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The Curious Incident of the Dog in the Night-Time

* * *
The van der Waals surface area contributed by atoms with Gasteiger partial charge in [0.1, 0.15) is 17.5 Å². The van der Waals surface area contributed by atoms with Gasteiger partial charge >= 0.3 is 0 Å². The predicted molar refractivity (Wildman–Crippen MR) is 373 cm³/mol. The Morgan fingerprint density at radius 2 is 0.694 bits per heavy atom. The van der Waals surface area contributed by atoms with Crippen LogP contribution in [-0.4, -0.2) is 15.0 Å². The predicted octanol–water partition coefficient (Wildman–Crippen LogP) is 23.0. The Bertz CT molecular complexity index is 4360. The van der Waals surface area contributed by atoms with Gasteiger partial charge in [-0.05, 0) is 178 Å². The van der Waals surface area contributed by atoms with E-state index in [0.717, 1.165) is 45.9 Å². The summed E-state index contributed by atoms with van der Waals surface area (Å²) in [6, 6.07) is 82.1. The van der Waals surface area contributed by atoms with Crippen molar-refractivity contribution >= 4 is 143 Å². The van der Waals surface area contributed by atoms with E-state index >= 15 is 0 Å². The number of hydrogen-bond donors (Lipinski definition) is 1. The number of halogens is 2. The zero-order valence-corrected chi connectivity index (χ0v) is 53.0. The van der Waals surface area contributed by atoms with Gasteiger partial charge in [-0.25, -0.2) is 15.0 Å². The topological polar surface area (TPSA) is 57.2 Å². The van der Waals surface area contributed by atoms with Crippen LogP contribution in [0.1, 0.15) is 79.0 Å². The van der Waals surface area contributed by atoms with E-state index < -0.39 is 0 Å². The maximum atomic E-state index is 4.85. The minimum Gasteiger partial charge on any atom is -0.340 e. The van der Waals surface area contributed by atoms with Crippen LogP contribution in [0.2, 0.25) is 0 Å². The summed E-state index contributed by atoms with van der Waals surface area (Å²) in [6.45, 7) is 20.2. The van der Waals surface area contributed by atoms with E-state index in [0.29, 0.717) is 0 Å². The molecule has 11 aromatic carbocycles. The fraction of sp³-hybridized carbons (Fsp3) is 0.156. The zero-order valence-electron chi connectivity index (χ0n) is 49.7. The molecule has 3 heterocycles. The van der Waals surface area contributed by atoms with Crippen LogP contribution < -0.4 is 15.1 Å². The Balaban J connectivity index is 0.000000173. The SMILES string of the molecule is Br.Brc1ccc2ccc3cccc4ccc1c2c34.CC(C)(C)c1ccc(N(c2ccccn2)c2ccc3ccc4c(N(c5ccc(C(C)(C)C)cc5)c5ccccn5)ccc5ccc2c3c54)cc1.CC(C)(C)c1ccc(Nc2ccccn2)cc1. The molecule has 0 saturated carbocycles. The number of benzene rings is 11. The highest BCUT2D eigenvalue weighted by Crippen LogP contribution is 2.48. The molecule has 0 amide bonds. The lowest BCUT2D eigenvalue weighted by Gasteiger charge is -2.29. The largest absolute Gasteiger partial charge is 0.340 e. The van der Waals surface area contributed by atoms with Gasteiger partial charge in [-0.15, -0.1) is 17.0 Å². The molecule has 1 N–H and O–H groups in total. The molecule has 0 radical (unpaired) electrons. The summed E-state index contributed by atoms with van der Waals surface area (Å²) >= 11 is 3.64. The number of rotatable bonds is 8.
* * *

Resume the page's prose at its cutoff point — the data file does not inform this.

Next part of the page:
The Curious Incident of the Dog in the Night-Time
The Curious Incident of the Dog in the Night-Time